There’s nothing quite like the controversy that after-match player ratings cause on social media following a Sunderland game - fact is, whilst we do them for a bit of fun they’re often taken a little too seriously.
Even still, we hold our hands up - we get it wrong from time to time, and it’s actually useful seeing the feedback we get on some of our marks. It helps to understand a wider range of opinions on Sunderland’s performance and sometimes even gives us the opportunity to reflect further than just forming an opinion based on the first watch through of a game.
So, in an attempt to rationalise our player ratings we’ve came up with a set of criteria which might better explain what they actually mean - in particular, how achieving a 10/10 is almost impossible, but also how getting a 6/10 actually means you played quite well.
Without further ado, here they are - we’re big lads with broad shoulders, so feel free to barrage us with abuse on Twitter (though you should definitely single out Connor, he deserves it).
Achieving a perfect score indicates an absolutely incredible, flawless performance. If you ever look at a player after a game and think “aye, that lad might’ve just had the game of his life”, then give him a 10/10.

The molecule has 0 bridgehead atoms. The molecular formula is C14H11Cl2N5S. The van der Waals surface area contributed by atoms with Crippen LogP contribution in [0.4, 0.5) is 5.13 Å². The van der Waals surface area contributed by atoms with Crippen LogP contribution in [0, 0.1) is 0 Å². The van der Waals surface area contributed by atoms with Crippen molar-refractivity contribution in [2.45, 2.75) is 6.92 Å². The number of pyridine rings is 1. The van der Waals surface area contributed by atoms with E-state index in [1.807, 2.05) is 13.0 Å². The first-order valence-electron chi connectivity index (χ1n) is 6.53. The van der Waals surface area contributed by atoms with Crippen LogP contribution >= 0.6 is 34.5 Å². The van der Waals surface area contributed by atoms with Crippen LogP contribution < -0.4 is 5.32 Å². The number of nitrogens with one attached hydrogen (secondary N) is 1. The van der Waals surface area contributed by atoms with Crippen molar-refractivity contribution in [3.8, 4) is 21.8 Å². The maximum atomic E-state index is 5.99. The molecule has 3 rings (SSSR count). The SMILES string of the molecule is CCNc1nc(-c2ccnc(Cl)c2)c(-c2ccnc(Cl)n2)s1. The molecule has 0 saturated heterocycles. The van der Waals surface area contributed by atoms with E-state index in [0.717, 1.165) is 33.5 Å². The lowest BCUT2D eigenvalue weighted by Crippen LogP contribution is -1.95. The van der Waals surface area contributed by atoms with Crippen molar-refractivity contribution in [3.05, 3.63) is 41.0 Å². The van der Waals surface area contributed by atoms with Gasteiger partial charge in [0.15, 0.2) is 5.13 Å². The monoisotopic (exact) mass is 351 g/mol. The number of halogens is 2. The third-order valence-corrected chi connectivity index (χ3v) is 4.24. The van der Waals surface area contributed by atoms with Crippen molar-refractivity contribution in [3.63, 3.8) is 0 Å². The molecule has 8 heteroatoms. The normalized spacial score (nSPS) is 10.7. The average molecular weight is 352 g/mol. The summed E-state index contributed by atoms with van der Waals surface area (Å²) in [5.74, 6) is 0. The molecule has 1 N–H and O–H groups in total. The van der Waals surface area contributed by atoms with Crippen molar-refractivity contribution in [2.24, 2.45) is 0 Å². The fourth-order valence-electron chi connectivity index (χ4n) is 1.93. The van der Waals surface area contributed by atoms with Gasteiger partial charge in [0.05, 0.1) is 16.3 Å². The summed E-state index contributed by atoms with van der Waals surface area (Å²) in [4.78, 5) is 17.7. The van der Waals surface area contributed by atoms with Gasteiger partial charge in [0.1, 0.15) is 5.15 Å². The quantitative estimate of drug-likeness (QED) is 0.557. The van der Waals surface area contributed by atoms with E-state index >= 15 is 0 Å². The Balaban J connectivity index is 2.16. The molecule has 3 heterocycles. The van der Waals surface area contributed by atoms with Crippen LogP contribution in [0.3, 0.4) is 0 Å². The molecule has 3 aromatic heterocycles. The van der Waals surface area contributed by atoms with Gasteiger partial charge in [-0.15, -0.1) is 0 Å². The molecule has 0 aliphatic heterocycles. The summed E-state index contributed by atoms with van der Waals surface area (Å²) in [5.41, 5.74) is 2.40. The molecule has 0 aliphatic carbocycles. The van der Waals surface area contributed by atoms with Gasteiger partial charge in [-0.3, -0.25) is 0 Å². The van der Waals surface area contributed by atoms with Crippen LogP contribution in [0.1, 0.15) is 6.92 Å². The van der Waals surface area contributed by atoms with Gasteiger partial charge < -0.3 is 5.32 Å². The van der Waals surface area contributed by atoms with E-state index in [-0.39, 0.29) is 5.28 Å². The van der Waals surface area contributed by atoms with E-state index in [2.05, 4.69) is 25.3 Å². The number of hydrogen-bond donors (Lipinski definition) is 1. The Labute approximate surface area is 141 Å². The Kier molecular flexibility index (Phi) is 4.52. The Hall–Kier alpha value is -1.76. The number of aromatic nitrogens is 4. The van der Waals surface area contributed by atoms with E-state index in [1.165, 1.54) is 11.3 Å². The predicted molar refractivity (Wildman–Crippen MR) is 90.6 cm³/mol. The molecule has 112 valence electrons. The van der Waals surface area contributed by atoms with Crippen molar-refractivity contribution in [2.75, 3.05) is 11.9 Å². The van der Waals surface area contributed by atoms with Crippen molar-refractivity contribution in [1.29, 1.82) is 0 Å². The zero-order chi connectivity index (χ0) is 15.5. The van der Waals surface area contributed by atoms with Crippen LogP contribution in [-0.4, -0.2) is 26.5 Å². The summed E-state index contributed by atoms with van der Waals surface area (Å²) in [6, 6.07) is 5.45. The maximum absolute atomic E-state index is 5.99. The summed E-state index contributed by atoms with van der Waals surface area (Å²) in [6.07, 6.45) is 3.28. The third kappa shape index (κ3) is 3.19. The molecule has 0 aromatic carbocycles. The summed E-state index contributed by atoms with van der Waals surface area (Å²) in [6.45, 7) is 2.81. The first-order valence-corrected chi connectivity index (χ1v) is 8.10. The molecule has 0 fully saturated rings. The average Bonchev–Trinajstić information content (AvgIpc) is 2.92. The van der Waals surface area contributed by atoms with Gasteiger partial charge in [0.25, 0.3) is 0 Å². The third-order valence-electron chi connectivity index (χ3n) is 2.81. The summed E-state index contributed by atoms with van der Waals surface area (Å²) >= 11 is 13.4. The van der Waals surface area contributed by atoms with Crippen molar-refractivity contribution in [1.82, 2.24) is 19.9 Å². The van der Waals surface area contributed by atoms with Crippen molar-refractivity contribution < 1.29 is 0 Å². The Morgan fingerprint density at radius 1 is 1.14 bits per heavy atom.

The fact is, though, that it should be almost impossible to achieve this mark - though don’t hold it against us if we get swept up in the emotion of a particularly enjoyable performance and just award it to Chris Maguire for the hell of it.
This indicates a brilliant performance in which a player was consistently excellent and instrumental to us either winning the match or getting a result from it.
Generally, this would be awarded to an outfield player who scores any combination of 2+ goals and assists, or makes a high number of crucial tackles to keep us in the game. For a goalkeeper, this would be awarded for a significantly high number of saves that are both crucial and demonstrative of impressive reflexes.
Think Jurgen Macho at Anfield, or Stan Varga against Arsenal - catch my drift?
If a player scores an 8, it indicates that they’ve delivered a very good performance.
For example, they’d be awarded this score having shown great skill and determination and will have been one of if not the most significant contributor to defensive or attacking duties – likely making a good number of crucial tackles or nabbing a goal and/or assist.
We’ll often award a player an 8 if they’ve managed to stand out when facing a particularly tough opposition player - this season, for example, we’ve given a fair few of these to Jack Baldwin, Jon McLaughlin and Lee Cattermole because, more often than not, they’ve been able to allow their quality to shine through in difficult fixtures away from home.
Unless Sunderland have well and truly battered someone - and, in fairness, it’s not like we do that very often - you can expect that our top performers might come out at around this mark.
Whilst it’s still a very good score, a 7 indicates an above-average performance. A player awarded this score will have looked solid and dependable for at least the majority of the game, and might have even nabbed a goal or assist without being particularly outstanding.